Chernobyl's Radioactive Fallout Produces Tough, Post-Nuclear Soybeans

By Eliza Strickland | May 18, 2009 10:04 am

Chernobyl reactorTwenty-three years ago, Chernobyl’s nuclear reactor #4 exploded in the world’s worst nuclear accident to date. Radioactive material was scattered across the surrounding countryside, and the authorities evacuated the nearby town of Pripyat, which remains a ghost town to this day. However, nature has not evacuated the scene, and all manner of plants and animals continue to inhabit the area. “There are no dogs with two heads,” says Martin Hajduch of the Slovak Academy of Sciences – although birds, insects and humans have all been affected to a greater or lesser extent by radioactive fallout [New Scientist].

Hajduch and his colleagues wanted to study how plants had adapted to the radioactive soil, so they grew a plot of soybeans just three miles from the remains of the nuclear power plant, well within the restricted zone that extends 19 miles from the reactors. They grew another patch of soybeans 60 miles from the power plant in uncontaminated soil, and analyzed the resulting beans. Their findings not only illuminate the hardiness of life, they also suggest ways to genetically engineer plants to make them resistant to radiation.

In the study, published in the Journal of Proteome Research, Hajduch found that the beans grown in radioactive soil weighed half as much as the normal beans, and also had molecular abnormalities. When compared with normal plants, beans from the high-radiation area had three times more cysteine synthase, a protein known to protect plants by binding heavy metals. They also had 32% more betaine aldehyde dehydrogenase, a compound found to reduce chromosomal abnormalities in human blood exposed to radiation…. The plants seem to be protecting themselves from Chernobyl’s low-level radiation, says Hajduch, but no one knows how these protein changes translate into survival, or if they’ll be passed on to the plants’ offspring [ScienceNOW Daily News].

By boosting levels of these proteins in other plants, scientists could theoretically engineer radiation-resistant plants, Hajduch says. While few farmers are eager to cultivate radioactive plots on Earth, future interplanetary travellers may need to grow crops to withstand space radiation [New Scientist]. If astronauts are growing soybeans on Mars one day, they may have these Chernobyl researchers to thank.

Related Content:
80beats: Scientist Smackdown: Is Chernobyl Animal Dead Zone or Post-Apocalyptic Eden?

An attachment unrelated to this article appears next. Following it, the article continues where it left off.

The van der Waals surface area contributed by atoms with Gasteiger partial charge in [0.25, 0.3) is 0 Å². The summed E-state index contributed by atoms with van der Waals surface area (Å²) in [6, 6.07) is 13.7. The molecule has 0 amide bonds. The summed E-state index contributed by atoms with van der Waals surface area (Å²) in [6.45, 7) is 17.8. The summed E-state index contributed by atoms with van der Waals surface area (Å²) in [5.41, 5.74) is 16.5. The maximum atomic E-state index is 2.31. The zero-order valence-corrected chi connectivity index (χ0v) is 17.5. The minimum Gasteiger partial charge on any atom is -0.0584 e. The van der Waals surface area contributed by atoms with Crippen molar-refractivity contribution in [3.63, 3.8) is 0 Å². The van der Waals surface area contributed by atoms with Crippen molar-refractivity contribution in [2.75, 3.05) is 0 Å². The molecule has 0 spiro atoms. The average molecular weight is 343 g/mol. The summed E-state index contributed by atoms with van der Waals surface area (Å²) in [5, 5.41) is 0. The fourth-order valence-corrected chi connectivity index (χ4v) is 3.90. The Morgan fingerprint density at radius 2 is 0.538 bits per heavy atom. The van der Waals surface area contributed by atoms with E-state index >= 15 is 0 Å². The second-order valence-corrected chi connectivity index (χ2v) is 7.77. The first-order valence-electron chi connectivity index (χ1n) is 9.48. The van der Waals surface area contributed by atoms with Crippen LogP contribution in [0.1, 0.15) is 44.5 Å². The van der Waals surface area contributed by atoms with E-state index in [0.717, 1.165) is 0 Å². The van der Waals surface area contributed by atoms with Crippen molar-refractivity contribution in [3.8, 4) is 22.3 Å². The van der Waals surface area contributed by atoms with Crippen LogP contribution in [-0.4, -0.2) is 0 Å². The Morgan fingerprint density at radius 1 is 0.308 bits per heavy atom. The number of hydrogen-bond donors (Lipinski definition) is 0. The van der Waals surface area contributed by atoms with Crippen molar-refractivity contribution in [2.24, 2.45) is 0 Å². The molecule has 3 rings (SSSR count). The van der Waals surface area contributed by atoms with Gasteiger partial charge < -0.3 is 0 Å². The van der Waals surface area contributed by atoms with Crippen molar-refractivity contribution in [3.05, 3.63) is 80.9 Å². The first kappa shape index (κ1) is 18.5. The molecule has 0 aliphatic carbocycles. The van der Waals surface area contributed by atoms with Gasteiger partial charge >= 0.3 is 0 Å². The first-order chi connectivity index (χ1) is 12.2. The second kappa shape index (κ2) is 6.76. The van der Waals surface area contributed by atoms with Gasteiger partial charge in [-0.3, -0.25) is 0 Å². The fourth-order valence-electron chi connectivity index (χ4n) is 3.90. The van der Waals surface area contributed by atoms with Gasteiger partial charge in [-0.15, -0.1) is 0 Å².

DISCOVER: The First Nuclear Refugees Come Home
DISCOVER: Chernobyl: A Biodiversity Hot Spot?
DISCOVER: Children of Chernobyl checks on the offspring of workers who mopped up the mess
DISCOVER: Ten Years After examines the health toll of Chernobyl

Image: flickr / Timm Suess

CATEGORIZED UNDER: Living World
  • Michael Walsh

    Sorry, but Chernobyl did not explode. For someone doing cool extrapolations of science news stories, this seems an unexplainable error!

    Further, I don’t see any indication of the plants being scientifically studied. That is, is it possible that only 10% lived long enough to be studied, and the 10% remaining are merely the same 10% which always have these characteristics? Of course, such would be a perfect example of “survival of the fittest” and presumably next generations would show the same characteristics whether grown in radiation or not.
    Further still, if the plants already do “this” then why the need to genetically alter? This seems like a presumption, not a conclusion. If there *is* the effect indicated, then subsequent breeding in a radioactive environment is all that should be needed.

    One last little thing. This idea of space travelers needing to grow food. How far out into fantasy compared to the nitty-gritty of real-life radioactive pollution! I think it would have been better to note that there are people *living* within the Zone, that their poverty is so bad, they’ve gone home and live in the radiation, waiting to die, yes, but of old age, not radiation. Probably living in constant lowered resistance, etc, maybe usually sick, but at least, to them, they feel happy to have a home.

  • Martin Hajduch

    We are interested about those plants that survived, so we are not performing population studies of plants in Chernobyl area. The aim of this study is to unravel mechanisms how plants adapt to the conditions of permanently increased level of radiation. The aim is to follow the survivor plants through four generation.

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